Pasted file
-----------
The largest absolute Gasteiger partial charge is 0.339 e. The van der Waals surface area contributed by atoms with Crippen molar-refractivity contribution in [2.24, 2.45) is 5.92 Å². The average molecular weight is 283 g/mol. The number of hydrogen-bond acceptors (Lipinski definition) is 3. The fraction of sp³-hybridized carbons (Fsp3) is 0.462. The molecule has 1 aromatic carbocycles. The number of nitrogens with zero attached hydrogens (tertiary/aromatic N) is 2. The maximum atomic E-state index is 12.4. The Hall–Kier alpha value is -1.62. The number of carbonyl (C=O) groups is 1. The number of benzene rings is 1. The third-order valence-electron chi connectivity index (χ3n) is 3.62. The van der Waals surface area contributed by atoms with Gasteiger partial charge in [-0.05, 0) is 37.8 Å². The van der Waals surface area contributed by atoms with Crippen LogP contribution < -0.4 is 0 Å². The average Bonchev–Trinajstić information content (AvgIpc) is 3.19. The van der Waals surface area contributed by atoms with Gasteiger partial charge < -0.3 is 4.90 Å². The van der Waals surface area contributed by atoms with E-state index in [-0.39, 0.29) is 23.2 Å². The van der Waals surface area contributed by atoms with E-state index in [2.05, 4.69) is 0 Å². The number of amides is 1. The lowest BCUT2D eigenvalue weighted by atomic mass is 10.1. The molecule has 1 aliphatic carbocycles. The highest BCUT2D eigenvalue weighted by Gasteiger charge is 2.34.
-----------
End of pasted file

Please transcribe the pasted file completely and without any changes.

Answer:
The largest absolute Gasteiger partial charge is 0.339 e. The van der Waals surface area contributed by atoms with Crippen molar-refractivity contribution in [2.24, 2.45) is 5.92 Å². The average molecular weight is 283 g/mol. The number of hydrogen-bond acceptors (Lipinski definition) is 3. The fraction of sp³-hybridized carbons (Fsp3) is 0.462. The molecule has 1 aromatic carbocycles. The number of nitrogens with zero attached hydrogens (tertiary/aromatic N) is 2. The maximum atomic E-state index is 12.4. The Hall–Kier alpha value is -1.62. The number of carbonyl (C=O) groups is 1. The number of benzene rings is 1. The third-order valence-electron chi connectivity index (χ3n) is 3.62. The van der Waals surface area contributed by atoms with Gasteiger partial charge in [-0.05, 0) is 37.8 Å². The van der Waals surface area contributed by atoms with Crippen LogP contribution < -0.4 is 0 Å². The average Bonchev–Trinajstić information content (AvgIpc) is 3.19. The van der Waals surface area contributed by atoms with Gasteiger partial charge < -0.3 is 4.90 Å². The van der Waals surface area contributed by atoms with E-state index in [-0.39, 0.29) is 23.2 Å². The van der Waals surface area contributed by atoms with E-state index in [2.05, 4.69) is 0 Å². The number of amides is 1. The lowest BCUT2D eigenvalue weighted by atomic mass is 10.1. The molecule has 1 aliphatic carbocycles. The highest BCUT2D eigenvalue weighted by Gasteiger charge is 2.34.